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Kindle Gets New Lower Price in Germany as the eBook Market Heats Up

kindle germany 49 eurosIt looks like Amazon may have decided to get into a fight over ebook market share in Germany.

At the beginning of this month Amazon lowered the price of the basic Kindle in Germany. They dropped it to a very competitive 49 euros, making that model now 30 euros cheaper than anywhere else in Europe.

This is in fact the second time in the past year that Amazon has lowered the price of the Kindle in Germany. They first lowered the price 3 months ago to 69 euros. At the time I wasn’t certain whether that was a sale or  a permanent price, but the Kindle kept that price for 3 months before the price was lowered again.

The Kindle is still selling for 79 euros on Amazon’s other European retail websites, and that is probably a sign of Amazon breaking with their past pattern of setting a regional price. Clearly they are focusing on developing just the German market at the moment.

That would fit with the latest industry gossip. There isn’t any current data to back up the impression, but the data from past years does tend to support the idea that the German ebook market is growing.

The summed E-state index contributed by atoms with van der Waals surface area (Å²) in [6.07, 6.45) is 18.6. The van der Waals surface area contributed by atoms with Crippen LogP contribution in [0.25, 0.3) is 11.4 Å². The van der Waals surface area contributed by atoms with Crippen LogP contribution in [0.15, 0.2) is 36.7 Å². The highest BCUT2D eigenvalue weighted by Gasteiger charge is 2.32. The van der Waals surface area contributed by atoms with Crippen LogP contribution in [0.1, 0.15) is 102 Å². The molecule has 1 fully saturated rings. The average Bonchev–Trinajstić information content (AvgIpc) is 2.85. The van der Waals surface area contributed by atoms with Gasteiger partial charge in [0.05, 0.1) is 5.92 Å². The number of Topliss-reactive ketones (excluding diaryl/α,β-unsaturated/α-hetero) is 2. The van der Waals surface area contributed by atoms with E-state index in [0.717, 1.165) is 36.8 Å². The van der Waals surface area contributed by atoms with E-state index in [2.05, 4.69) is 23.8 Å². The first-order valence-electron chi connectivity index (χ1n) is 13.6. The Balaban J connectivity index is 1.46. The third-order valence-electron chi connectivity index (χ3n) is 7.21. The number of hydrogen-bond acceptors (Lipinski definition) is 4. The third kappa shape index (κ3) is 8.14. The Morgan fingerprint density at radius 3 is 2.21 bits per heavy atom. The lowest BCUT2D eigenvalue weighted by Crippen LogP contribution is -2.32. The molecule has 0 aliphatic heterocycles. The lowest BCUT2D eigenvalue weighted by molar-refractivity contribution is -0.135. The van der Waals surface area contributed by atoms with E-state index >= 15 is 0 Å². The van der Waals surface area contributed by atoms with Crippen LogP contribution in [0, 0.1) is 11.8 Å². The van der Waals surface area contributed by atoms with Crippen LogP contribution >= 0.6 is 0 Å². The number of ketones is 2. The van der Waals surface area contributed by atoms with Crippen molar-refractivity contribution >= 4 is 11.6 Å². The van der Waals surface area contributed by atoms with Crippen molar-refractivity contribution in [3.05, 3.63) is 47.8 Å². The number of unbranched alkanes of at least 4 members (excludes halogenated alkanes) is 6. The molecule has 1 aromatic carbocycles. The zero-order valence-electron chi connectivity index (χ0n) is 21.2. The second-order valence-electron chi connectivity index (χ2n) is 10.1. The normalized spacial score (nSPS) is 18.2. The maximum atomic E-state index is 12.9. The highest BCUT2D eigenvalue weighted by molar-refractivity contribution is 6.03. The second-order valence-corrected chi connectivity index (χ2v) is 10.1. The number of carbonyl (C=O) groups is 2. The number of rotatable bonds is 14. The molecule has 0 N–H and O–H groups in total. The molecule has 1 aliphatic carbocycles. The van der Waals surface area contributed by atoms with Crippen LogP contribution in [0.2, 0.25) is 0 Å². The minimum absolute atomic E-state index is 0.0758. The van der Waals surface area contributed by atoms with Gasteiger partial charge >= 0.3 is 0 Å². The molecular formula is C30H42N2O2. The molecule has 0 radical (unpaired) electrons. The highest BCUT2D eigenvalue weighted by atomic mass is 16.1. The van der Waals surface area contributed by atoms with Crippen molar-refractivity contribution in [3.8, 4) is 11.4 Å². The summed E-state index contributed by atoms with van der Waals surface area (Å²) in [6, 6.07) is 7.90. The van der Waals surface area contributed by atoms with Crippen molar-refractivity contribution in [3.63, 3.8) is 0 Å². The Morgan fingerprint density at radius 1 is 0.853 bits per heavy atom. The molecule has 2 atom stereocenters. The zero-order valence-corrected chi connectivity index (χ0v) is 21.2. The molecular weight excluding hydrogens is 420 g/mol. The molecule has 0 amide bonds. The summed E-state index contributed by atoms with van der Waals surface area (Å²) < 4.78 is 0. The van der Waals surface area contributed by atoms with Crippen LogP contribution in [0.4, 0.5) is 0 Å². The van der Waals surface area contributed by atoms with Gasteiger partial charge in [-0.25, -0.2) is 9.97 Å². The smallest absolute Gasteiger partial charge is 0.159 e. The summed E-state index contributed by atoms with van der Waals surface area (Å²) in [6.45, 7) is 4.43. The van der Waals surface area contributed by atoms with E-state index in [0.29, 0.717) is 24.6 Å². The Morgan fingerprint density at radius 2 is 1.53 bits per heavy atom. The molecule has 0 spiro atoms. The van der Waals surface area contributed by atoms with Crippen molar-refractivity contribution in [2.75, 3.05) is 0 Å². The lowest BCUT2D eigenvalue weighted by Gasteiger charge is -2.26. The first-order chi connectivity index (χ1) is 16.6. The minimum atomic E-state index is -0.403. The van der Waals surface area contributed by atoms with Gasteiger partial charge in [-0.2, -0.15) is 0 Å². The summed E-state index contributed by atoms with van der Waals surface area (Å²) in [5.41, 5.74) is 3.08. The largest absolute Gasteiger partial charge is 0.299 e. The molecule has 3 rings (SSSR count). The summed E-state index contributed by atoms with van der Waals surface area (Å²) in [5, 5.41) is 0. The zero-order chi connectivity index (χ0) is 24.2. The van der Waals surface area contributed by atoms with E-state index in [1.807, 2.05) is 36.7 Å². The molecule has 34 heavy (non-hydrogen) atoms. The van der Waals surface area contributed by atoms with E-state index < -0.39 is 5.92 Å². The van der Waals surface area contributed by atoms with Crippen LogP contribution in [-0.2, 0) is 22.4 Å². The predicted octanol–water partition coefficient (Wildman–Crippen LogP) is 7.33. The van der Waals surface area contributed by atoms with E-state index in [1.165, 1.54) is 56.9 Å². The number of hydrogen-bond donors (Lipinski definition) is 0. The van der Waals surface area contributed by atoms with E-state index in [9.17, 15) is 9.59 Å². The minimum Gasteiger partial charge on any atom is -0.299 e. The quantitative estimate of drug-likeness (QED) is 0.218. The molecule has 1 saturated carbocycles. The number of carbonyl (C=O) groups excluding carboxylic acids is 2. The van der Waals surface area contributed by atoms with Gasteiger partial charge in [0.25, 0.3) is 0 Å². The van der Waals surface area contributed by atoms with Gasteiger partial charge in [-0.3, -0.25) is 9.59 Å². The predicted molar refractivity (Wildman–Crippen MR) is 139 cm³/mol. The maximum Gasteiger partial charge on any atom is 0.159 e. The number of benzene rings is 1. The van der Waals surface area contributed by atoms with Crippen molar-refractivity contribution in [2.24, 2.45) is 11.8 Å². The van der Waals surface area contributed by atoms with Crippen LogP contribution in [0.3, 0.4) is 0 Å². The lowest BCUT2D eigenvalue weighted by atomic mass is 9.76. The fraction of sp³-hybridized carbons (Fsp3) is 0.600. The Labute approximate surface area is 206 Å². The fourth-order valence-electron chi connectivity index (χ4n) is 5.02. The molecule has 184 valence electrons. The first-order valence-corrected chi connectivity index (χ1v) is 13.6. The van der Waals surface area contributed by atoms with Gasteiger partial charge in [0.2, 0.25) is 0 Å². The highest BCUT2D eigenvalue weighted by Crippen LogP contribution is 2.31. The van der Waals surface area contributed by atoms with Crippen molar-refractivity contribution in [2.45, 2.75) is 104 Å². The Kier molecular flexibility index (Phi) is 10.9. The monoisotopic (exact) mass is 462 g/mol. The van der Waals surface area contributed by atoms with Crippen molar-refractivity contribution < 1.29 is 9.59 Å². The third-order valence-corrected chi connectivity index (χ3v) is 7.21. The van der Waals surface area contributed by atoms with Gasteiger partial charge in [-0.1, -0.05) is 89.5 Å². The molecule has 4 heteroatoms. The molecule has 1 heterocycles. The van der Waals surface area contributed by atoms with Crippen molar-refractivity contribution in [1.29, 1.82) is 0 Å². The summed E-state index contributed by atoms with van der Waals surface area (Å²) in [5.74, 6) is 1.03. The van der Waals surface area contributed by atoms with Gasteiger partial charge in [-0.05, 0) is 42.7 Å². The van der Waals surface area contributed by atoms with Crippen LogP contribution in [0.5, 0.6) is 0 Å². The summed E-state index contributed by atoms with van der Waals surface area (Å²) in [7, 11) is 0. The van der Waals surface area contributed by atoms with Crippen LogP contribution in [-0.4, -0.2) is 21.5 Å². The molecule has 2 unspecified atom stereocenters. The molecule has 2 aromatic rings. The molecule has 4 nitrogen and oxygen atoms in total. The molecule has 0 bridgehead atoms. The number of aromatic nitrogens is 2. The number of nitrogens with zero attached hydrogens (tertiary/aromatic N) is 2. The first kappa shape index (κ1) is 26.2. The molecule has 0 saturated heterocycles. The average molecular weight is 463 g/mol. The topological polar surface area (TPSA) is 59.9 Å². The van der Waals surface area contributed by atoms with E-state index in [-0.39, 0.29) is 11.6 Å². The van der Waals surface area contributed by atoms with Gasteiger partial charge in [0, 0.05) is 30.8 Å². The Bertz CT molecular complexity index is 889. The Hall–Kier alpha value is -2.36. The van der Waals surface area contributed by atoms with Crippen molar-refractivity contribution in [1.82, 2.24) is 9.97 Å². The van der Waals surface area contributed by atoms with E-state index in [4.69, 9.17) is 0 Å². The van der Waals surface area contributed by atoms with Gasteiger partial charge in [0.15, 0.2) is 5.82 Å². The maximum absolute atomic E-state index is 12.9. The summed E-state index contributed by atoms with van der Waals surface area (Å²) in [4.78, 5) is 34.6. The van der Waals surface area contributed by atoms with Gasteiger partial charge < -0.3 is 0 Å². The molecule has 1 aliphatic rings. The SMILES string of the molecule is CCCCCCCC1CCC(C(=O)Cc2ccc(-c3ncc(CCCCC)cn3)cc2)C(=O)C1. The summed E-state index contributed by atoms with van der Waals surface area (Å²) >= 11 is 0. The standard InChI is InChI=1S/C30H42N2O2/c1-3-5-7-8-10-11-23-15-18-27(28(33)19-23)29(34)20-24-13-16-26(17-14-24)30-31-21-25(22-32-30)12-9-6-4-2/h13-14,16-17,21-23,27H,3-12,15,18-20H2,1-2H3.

For example, the German ebook market was worth about 2.4% of the overall book market in Germany in 2012 (according to GfK), up from 1.6% in 2011. At the same time, the average price of ebooks in Germany dropped from 10.71 euros in 2010 to 7.72 euros in 2012. A growing number of publishers were offering their ebooks at a lower price than the print edition (69% in 2011 vs 87% in 2012), and that gives readers a financial incentive to switch to digital.

But in spite of the drop in price and increase in sales the available selection is still limited. In 2012 only 54%  of all new titles and 29% of publisher’s backlist available as ebooks. Only 53% of German publishers surveyed in 2012 said that they even offered ebooks.

Sure, that is up from 35% in 2010, but half is still a disappointing number.

I wish I had more current industry data than the results from last year; it would give me a better idea of what Amazon is seeing in their sales reports. But I can live with not knowing because as it stands Amazon has lowered the price of the Kindle twice in the past 3 months.

That suggests that Amazon sees Germany as a market worth fighting over. And thanks to Germany’s book pricing laws, the only tool Amazon has to fight with is the price of the hardware.

The new price makes the Kindle 10 euros cheaper than the Kobo Mini, or about the same price as the budget models on the German ebook market. Trekstor, for example, sells the Pyrus Mini (4.3″ epaper screen) and the eBook Reader 3.0 (7″ LCD screen) for 49 euros.

I’m not convinced that Amazon has been losing sales to those cheaper ereaders (aside from possibly the Kobo Mini) because they’re not very good. But I do think that Amazon is laying the groundwork for future growth. They’re hoping that owning a Kindle will lock in owners, and to some degree they are right.

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fjtorres September 14, 2013 um 12:26 pm